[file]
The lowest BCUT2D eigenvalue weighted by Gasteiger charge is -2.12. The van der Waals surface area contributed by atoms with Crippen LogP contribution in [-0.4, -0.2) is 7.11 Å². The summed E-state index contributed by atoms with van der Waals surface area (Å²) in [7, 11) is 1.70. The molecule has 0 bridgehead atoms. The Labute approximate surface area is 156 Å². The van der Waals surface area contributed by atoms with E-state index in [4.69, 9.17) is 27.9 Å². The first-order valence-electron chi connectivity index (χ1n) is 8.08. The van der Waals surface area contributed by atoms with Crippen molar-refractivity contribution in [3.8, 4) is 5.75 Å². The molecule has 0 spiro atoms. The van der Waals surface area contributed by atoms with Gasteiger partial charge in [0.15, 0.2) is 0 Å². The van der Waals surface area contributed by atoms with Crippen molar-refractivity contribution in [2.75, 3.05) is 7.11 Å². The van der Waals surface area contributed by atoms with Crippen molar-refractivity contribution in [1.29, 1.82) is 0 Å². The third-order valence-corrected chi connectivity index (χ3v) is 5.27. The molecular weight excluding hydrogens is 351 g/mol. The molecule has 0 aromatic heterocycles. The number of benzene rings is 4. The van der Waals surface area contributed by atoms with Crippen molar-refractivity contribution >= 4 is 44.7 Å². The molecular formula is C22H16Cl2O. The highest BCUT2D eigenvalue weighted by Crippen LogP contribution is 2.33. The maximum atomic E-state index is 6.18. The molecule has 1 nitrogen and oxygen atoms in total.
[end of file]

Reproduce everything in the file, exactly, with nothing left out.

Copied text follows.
The lowest BCUT2D eigenvalue weighted by Gasteiger charge is -2.12. The van der Waals surface area contributed by atoms with Crippen LogP contribution in [-0.4, -0.2) is 7.11 Å². The summed E-state index contributed by atoms with van der Waals surface area (Å²) in [7, 11) is 1.70. The molecule has 0 bridgehead atoms. The Labute approximate surface area is 156 Å². The van der Waals surface area contributed by atoms with E-state index in [4.69, 9.17) is 27.9 Å². The first-order valence-electron chi connectivity index (χ1n) is 8.08. The van der Waals surface area contributed by atoms with Crippen molar-refractivity contribution in [3.8, 4) is 5.75 Å². The molecule has 0 spiro atoms. The van der Waals surface area contributed by atoms with Gasteiger partial charge in [0.15, 0.2) is 0 Å². The van der Waals surface area contributed by atoms with Crippen molar-refractivity contribution in [2.75, 3.05) is 7.11 Å². The van der Waals surface area contributed by atoms with Crippen molar-refractivity contribution in [1.29, 1.82) is 0 Å². The third-order valence-corrected chi connectivity index (χ3v) is 5.27. The molecular weight excluding hydrogens is 351 g/mol. The molecule has 0 aromatic heterocycles. The number of benzene rings is 4. The van der Waals surface area contributed by atoms with Crippen molar-refractivity contribution >= 4 is 44.7 Å². The molecular formula is C22H16Cl2O. The highest BCUT2D eigenvalue weighted by Crippen LogP contribution is 2.33. The maximum atomic E-state index is 6.18. The molecule has 1 nitrogen and oxygen atoms in total.